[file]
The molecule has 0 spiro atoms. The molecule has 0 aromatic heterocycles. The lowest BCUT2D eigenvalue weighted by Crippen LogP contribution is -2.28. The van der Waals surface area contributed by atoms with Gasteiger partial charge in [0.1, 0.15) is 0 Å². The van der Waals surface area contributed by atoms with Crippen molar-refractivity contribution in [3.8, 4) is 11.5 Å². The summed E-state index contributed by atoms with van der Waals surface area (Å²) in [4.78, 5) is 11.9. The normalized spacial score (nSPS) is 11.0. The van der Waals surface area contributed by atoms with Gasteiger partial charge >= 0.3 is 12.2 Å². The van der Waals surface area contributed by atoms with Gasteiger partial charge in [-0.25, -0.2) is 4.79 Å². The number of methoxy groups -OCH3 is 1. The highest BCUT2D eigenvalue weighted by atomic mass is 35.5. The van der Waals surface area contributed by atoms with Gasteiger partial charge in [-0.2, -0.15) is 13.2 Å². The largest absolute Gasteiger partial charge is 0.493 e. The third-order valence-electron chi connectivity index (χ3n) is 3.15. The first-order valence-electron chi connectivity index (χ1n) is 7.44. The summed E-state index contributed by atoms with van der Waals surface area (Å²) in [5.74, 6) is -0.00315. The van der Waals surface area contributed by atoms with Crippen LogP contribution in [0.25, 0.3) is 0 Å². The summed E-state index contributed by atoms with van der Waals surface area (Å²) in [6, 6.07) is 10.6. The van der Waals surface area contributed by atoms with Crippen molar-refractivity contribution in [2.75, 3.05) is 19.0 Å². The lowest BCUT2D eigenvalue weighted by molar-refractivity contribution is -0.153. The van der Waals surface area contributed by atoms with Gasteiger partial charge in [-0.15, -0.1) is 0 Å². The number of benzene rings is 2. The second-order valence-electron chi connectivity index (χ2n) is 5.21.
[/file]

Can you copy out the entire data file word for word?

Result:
The molecule has 0 spiro atoms. The molecule has 0 aromatic heterocycles. The lowest BCUT2D eigenvalue weighted by Crippen LogP contribution is -2.28. The van der Waals surface area contributed by atoms with Gasteiger partial charge in [0.1, 0.15) is 0 Å². The van der Waals surface area contributed by atoms with Crippen molar-refractivity contribution in [3.8, 4) is 11.5 Å². The summed E-state index contributed by atoms with van der Waals surface area (Å²) in [4.78, 5) is 11.9. The normalized spacial score (nSPS) is 11.0. The van der Waals surface area contributed by atoms with Gasteiger partial charge >= 0.3 is 12.2 Å². The van der Waals surface area contributed by atoms with Gasteiger partial charge in [-0.25, -0.2) is 4.79 Å². The number of methoxy groups -OCH3 is 1. The highest BCUT2D eigenvalue weighted by atomic mass is 35.5. The van der Waals surface area contributed by atoms with Gasteiger partial charge in [-0.2, -0.15) is 13.2 Å². The largest absolute Gasteiger partial charge is 0.493 e. The third-order valence-electron chi connectivity index (χ3n) is 3.15. The first-order valence-electron chi connectivity index (χ1n) is 7.44. The summed E-state index contributed by atoms with van der Waals surface area (Å²) in [5.74, 6) is -0.00315. The van der Waals surface area contributed by atoms with Crippen LogP contribution in [0.25, 0.3) is 0 Å². The summed E-state index contributed by atoms with van der Waals surface area (Å²) in [6, 6.07) is 10.6. The van der Waals surface area contributed by atoms with Crippen molar-refractivity contribution in [2.75, 3.05) is 19.0 Å². The lowest BCUT2D eigenvalue weighted by molar-refractivity contribution is -0.153. The van der Waals surface area contributed by atoms with Gasteiger partial charge in [-0.15, -0.1) is 0 Å². The number of benzene rings is 2. The second-order valence-electron chi connectivity index (χ2n) is 5.21.